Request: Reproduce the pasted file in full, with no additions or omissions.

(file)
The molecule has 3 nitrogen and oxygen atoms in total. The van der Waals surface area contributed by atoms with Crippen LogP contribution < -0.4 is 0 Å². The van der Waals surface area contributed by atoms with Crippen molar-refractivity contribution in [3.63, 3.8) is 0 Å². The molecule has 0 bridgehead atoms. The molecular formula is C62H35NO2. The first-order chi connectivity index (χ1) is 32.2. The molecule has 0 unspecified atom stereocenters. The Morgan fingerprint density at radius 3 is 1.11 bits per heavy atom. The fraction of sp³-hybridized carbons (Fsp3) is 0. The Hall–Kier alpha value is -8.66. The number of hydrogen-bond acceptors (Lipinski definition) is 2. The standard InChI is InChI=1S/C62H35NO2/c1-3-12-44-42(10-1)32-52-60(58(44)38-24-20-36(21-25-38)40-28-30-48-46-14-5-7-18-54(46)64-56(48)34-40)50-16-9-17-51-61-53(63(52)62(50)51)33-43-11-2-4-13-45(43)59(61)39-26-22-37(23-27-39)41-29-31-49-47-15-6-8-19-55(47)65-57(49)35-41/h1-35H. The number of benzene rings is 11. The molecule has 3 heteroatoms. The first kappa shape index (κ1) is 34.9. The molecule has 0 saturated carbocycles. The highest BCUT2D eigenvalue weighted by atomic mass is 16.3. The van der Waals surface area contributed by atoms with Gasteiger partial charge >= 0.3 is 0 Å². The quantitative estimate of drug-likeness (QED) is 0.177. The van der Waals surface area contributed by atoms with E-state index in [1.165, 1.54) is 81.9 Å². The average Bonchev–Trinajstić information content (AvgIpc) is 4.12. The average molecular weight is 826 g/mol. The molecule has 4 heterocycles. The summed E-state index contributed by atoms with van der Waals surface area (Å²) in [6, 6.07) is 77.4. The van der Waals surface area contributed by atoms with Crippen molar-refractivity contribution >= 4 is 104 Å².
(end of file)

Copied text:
The molecule has 3 nitrogen and oxygen atoms in total. The van der Waals surface area contributed by atoms with Crippen LogP contribution < -0.4 is 0 Å². The van der Waals surface area contributed by atoms with Crippen molar-refractivity contribution in [3.63, 3.8) is 0 Å². The molecule has 0 bridgehead atoms. The molecular formula is C62H35NO2. The first-order chi connectivity index (χ1) is 32.2. The molecule has 0 unspecified atom stereocenters. The Morgan fingerprint density at radius 3 is 1.11 bits per heavy atom. The fraction of sp³-hybridized carbons (Fsp3) is 0. The Hall–Kier alpha value is -8.66. The number of hydrogen-bond acceptors (Lipinski definition) is 2. The standard InChI is InChI=1S/C62H35NO2/c1-3-12-44-42(10-1)32-52-60(58(44)38-24-20-36(21-25-38)40-28-30-48-46-14-5-7-18-54(46)64-56(48)34-40)50-16-9-17-51-61-53(63(52)62(50)51)33-43-11-2-4-13-45(43)59(61)39-26-22-37(23-27-39)41-29-31-49-47-15-6-8-19-55(47)65-57(49)35-41/h1-35H. The number of benzene rings is 11. The molecule has 3 heteroatoms. The first kappa shape index (κ1) is 34.9. The molecule has 0 saturated carbocycles. The highest BCUT2D eigenvalue weighted by atomic mass is 16.3. The van der Waals surface area contributed by atoms with Gasteiger partial charge >= 0.3 is 0 Å². The quantitative estimate of drug-likeness (QED) is 0.177. The van der Waals surface area contributed by atoms with E-state index in [1.165, 1.54) is 81.9 Å². The average Bonchev–Trinajstić information content (AvgIpc) is 4.12. The average molecular weight is 826 g/mol. The molecule has 4 heterocycles. The summed E-state index contributed by atoms with van der Waals surface area (Å²) in [6, 6.07) is 77.4. The van der Waals surface area contributed by atoms with Crippen molar-refractivity contribution >= 4 is 104 Å².